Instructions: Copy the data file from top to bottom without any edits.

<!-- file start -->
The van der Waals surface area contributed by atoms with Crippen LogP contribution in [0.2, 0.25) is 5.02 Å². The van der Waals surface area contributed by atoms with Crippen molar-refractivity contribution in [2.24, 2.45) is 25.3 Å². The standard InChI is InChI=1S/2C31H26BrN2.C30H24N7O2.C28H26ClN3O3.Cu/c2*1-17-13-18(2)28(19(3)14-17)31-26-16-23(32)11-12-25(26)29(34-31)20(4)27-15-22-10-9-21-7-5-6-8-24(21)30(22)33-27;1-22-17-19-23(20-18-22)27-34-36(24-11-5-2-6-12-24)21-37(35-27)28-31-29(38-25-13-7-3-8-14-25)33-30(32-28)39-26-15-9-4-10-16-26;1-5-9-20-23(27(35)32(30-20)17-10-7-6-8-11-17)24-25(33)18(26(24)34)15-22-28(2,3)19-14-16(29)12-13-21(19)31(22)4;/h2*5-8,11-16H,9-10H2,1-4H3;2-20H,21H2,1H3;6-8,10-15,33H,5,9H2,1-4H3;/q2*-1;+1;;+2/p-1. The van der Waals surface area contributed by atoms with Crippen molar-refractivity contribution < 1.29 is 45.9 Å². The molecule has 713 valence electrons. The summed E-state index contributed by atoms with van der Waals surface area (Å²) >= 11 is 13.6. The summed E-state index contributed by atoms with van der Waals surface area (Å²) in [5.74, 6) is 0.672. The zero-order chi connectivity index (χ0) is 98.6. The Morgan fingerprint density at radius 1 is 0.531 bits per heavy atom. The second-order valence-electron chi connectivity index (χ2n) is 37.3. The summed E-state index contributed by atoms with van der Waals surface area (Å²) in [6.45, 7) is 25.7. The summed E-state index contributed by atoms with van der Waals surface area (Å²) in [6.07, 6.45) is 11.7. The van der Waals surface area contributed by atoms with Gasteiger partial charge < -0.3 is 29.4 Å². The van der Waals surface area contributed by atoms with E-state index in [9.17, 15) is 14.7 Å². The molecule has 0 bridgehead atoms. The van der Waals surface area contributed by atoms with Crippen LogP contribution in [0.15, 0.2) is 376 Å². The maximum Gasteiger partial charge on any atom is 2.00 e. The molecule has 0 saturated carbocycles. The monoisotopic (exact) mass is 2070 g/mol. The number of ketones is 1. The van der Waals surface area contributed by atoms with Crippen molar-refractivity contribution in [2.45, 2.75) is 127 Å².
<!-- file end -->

The van der Waals surface area contributed by atoms with Crippen LogP contribution in [0.2, 0.25) is 5.02 Å². The van der Waals surface area contributed by atoms with Crippen molar-refractivity contribution in [2.24, 2.45) is 25.3 Å². The standard InChI is InChI=1S/2C31H26BrN2.C30H24N7O2.C28H26ClN3O3.Cu/c2*1-17-13-18(2)28(19(3)14-17)31-26-16-23(32)11-12-25(26)29(34-31)20(4)27-15-22-10-9-21-7-5-6-8-24(21)30(22)33-27;1-22-17-19-23(20-18-22)27-34-36(24-11-5-2-6-12-24)21-37(35-27)28-31-29(38-25-13-7-3-8-14-25)33-30(32-28)39-26-15-9-4-10-16-26;1-5-9-20-23(27(35)32(30-20)17-10-7-6-8-11-17)24-25(33)18(26(24)34)15-22-28(2,3)19-14-16(29)12-13-21(19)31(22)4;/h2*5-8,11-16H,9-10H2,1-4H3;2-20H,21H2,1H3;6-8,10-15,33H,5,9H2,1-4H3;/q2*-1;+1;;+2/p-1. The van der Waals surface area contributed by atoms with Crippen molar-refractivity contribution < 1.29 is 45.9 Å². The molecule has 713 valence electrons. The summed E-state index contributed by atoms with van der Waals surface area (Å²) >= 11 is 13.6. The summed E-state index contributed by atoms with van der Waals surface area (Å²) in [5.74, 6) is 0.672. The zero-order chi connectivity index (χ0) is 98.6. The Morgan fingerprint density at radius 1 is 0.531 bits per heavy atom. The second-order valence-electron chi connectivity index (χ2n) is 37.3. The summed E-state index contributed by atoms with van der Waals surface area (Å²) in [6.45, 7) is 25.7. The summed E-state index contributed by atoms with van der Waals surface area (Å²) in [6.07, 6.45) is 11.7. The van der Waals surface area contributed by atoms with Gasteiger partial charge < -0.3 is 29.4 Å². The van der Waals surface area contributed by atoms with E-state index in [9.17, 15) is 14.7 Å². The molecule has 0 bridgehead atoms. The van der Waals surface area contributed by atoms with Crippen LogP contribution in [0.15, 0.2) is 376 Å². The maximum Gasteiger partial charge on any atom is 2.00 e. The molecule has 0 saturated carbocycles. The monoisotopic (exact) mass is 2070 g/mol. The number of ketones is 1. The van der Waals surface area contributed by atoms with Crippen molar-refractivity contribution in [2.45, 2.75) is 127 Å².